After Skype for Business’s dreadful-to-some retirement, Microsoft Teams chirped its way right into our lives and introduced a brand-new way of meeting our remote work needs. It’s a modern communication and collaboration hub for teamwork and thread-based conversations. Although a large number of end-users relied on the messaging and communications features that Skype provides, Teams is much more than a rebranded, exciting version of Skype for Business. A Skype-to-Teams project may have been on the roadmap already, and it was hurried along. Their reliance and familiarity with Skype is a major reason that people find it difficult to come to terms with Microsoft Teams adoption.
The question remains, what do we do to Increase Microsoft Teams Adoption? I have a few tips for you to take into account to while working on the adoption of teams in your company.
An organization should always proceed with Microsoft Teams Adoption in stages, workload by workload. The more the employees start using Teams, the easier it will be to reach maximum adoption. Nonetheless, it’s essential to have a Microsoft Teams Adoption strategy in place for how to get a larger number of users on board to ensure successful adoption.
Champions are essential to spread awareness, adoption and educate other employees in your company. A champion’s a person who is generally inspired by helping others and is fascinated by new technology. This person helps other employees use it in alignment with your best practices. Depending on the size of your company, you can turn this into a formal part of the person's role, but more often than not, employees take on this role themselves because of their motivation to help others.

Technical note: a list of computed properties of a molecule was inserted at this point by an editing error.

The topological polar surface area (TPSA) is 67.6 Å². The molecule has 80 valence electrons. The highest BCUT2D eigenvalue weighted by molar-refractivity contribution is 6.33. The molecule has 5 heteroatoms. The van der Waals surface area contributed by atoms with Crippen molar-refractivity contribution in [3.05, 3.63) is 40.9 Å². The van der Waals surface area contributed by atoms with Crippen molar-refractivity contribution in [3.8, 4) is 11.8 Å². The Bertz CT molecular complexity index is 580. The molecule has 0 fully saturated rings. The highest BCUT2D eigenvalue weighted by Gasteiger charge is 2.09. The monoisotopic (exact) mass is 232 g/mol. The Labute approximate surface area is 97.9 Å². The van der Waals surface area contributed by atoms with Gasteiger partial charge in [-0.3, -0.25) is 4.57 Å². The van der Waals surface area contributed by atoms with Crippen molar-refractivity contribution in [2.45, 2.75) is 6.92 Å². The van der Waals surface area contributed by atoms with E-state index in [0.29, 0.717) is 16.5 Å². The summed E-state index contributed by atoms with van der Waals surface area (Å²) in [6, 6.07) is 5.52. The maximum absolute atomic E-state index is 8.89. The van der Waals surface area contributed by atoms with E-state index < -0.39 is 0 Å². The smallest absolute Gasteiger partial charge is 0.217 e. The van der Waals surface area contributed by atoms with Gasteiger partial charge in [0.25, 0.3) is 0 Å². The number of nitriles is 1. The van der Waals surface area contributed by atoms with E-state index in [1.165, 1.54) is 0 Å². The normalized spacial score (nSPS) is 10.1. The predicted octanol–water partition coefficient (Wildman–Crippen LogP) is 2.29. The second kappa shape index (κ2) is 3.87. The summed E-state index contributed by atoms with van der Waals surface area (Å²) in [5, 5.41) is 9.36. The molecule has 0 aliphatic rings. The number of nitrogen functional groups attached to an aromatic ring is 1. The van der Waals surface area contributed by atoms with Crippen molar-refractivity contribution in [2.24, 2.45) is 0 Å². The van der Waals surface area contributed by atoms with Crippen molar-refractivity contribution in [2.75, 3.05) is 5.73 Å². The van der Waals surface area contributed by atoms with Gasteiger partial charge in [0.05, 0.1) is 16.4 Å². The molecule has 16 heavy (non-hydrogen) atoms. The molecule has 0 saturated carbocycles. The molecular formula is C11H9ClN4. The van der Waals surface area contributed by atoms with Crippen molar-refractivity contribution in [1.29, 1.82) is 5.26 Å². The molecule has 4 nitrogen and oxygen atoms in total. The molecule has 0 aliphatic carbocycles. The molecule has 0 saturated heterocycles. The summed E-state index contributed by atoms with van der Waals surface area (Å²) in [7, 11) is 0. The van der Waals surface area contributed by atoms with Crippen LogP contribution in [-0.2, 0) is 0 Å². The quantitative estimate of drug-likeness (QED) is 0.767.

Microsoft Teams is specifically designed to cut down on the time that employees spend rummaging from task to task, looking for files, and looping the right people in. Your In-house IT teams can highlight productivity advantages that they would be able to benefit from by adopting Microsoft Teams.
Every organization, regardless of its industry, size or culture, follows the technology adoption life cycle. Don’t think that you can skip it because you can’t. Ensure that you can facilitate to the different categories of adopters while deployment:
Provide innovators access to Microsoft Teams early on and let them make mistakes. They shouldn’t really mind as long as they can use the tool, and they typically try to work out any kinks themselves. This will do half of your job for you.
Let the Early Adopters use Teams but keep in mind that they may need a little more support in terms of training and understanding what the tool can be used for. You want to get the early adopters on board since you can use them to help promote Microsoft Teams to the early majority and late majority. Evidently, the innovators in your organization will happily use any tool, but if you can show value with the early adopters you have a greater chance for success with employee engagement.
This type requires most of your effort. This is where you need to have a plan and stay organized. Getting executives involved to explain the ‘why’ of Microsoft Teams will prove to be incredibly useful here. Basically, if you can get the early majority on board, great, but this group will need quite some convincing around the new ways of working that Teams offers.
In most cases, the largest and most challenging group of users in your company will consist of the late majority. You can probably repurpose a lot of content developed in the early majority group, but this group will require the most in terms of time, training, guidance and support.